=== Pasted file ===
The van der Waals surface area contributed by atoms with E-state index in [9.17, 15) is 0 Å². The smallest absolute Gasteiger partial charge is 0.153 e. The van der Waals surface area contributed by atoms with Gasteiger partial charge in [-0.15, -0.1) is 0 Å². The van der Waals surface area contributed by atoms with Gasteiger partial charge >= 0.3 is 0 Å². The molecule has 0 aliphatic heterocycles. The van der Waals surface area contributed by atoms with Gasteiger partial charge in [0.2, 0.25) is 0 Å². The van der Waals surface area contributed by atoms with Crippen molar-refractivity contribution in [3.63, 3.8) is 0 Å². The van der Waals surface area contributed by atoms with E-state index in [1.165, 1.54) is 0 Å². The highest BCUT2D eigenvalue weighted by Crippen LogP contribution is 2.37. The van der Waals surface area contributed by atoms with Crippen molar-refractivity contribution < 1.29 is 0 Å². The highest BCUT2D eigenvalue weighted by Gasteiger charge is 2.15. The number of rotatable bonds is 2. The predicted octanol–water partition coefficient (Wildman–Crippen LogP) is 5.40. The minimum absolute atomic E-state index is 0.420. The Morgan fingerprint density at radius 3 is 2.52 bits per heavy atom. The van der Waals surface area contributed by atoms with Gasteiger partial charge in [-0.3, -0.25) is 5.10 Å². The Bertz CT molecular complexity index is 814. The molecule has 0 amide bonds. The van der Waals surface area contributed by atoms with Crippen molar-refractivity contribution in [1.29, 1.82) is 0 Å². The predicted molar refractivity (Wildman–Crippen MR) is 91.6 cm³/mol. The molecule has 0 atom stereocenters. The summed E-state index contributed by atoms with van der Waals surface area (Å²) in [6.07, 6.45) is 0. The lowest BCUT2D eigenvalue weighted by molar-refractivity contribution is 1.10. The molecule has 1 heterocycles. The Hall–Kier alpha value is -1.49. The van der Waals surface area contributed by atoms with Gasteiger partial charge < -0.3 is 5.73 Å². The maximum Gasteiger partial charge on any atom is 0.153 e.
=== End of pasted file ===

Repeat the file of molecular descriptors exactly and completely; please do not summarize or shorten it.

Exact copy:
The van der Waals surface area contributed by atoms with E-state index in [9.17, 15) is 0 Å². The smallest absolute Gasteiger partial charge is 0.153 e. The van der Waals surface area contributed by atoms with Gasteiger partial charge in [-0.15, -0.1) is 0 Å². The van der Waals surface area contributed by atoms with Gasteiger partial charge >= 0.3 is 0 Å². The molecule has 0 aliphatic heterocycles. The van der Waals surface area contributed by atoms with Gasteiger partial charge in [0.2, 0.25) is 0 Å². The van der Waals surface area contributed by atoms with Crippen molar-refractivity contribution in [3.63, 3.8) is 0 Å². The van der Waals surface area contributed by atoms with E-state index in [1.165, 1.54) is 0 Å². The highest BCUT2D eigenvalue weighted by Crippen LogP contribution is 2.37. The van der Waals surface area contributed by atoms with Crippen molar-refractivity contribution < 1.29 is 0 Å². The highest BCUT2D eigenvalue weighted by Gasteiger charge is 2.15. The number of rotatable bonds is 2. The predicted octanol–water partition coefficient (Wildman–Crippen LogP) is 5.40. The minimum absolute atomic E-state index is 0.420. The Morgan fingerprint density at radius 3 is 2.52 bits per heavy atom. The van der Waals surface area contributed by atoms with Gasteiger partial charge in [-0.3, -0.25) is 5.10 Å². The Bertz CT molecular complexity index is 814. The molecule has 0 amide bonds. The van der Waals surface area contributed by atoms with Crippen molar-refractivity contribution in [1.29, 1.82) is 0 Å². The predicted molar refractivity (Wildman–Crippen MR) is 91.6 cm³/mol. The molecule has 0 atom stereocenters. The summed E-state index contributed by atoms with van der Waals surface area (Å²) in [6.07, 6.45) is 0. The lowest BCUT2D eigenvalue weighted by molar-refractivity contribution is 1.10. The molecule has 1 heterocycles. The Hall–Kier alpha value is -1.49. The van der Waals surface area contributed by atoms with Gasteiger partial charge < -0.3 is 5.73 Å². The maximum Gasteiger partial charge on any atom is 0.153 e.